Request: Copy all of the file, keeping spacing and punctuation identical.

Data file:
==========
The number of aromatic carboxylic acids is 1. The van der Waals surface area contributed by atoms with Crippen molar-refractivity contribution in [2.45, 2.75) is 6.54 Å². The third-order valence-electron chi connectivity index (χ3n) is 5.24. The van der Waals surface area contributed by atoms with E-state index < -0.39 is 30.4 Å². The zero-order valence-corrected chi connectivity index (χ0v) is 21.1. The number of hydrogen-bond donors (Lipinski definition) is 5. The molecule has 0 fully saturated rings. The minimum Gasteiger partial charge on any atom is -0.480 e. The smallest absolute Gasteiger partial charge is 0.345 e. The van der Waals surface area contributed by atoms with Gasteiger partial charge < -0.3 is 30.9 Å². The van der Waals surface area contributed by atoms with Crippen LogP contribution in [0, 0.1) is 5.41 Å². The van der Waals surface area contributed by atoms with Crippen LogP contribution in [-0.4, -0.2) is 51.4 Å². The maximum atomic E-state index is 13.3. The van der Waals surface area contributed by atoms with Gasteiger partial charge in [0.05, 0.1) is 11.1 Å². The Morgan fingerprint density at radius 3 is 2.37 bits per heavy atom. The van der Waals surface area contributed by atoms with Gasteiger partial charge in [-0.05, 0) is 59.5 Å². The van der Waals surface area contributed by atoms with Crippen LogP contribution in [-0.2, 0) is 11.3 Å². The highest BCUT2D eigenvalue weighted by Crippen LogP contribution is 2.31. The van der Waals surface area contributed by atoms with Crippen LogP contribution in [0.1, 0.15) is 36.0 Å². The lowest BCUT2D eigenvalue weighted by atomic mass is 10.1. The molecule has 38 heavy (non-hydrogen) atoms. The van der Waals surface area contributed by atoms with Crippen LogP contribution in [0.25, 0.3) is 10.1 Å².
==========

The number of aromatic carboxylic acids is 1. The van der Waals surface area contributed by atoms with Crippen molar-refractivity contribution in [2.45, 2.75) is 6.54 Å². The third-order valence-electron chi connectivity index (χ3n) is 5.24. The van der Waals surface area contributed by atoms with E-state index < -0.39 is 30.4 Å². The zero-order valence-corrected chi connectivity index (χ0v) is 21.1. The number of hydrogen-bond donors (Lipinski definition) is 5. The molecule has 0 fully saturated rings. The minimum Gasteiger partial charge on any atom is -0.480 e. The smallest absolute Gasteiger partial charge is 0.345 e. The van der Waals surface area contributed by atoms with Gasteiger partial charge < -0.3 is 30.9 Å². The van der Waals surface area contributed by atoms with Crippen LogP contribution in [0, 0.1) is 5.41 Å². The van der Waals surface area contributed by atoms with Crippen LogP contribution in [-0.4, -0.2) is 51.4 Å². The maximum atomic E-state index is 13.3. The van der Waals surface area contributed by atoms with Gasteiger partial charge in [0.05, 0.1) is 11.1 Å². The Morgan fingerprint density at radius 3 is 2.37 bits per heavy atom. The van der Waals surface area contributed by atoms with Gasteiger partial charge in [-0.05, 0) is 59.5 Å². The van der Waals surface area contributed by atoms with Crippen LogP contribution in [-0.2, 0) is 11.3 Å². The highest BCUT2D eigenvalue weighted by Crippen LogP contribution is 2.31. The van der Waals surface area contributed by atoms with Crippen LogP contribution in [0.1, 0.15) is 36.0 Å². The lowest BCUT2D eigenvalue weighted by atomic mass is 10.1. The molecule has 38 heavy (non-hydrogen) atoms. The van der Waals surface area contributed by atoms with Crippen LogP contribution in [0.25, 0.3) is 10.1 Å².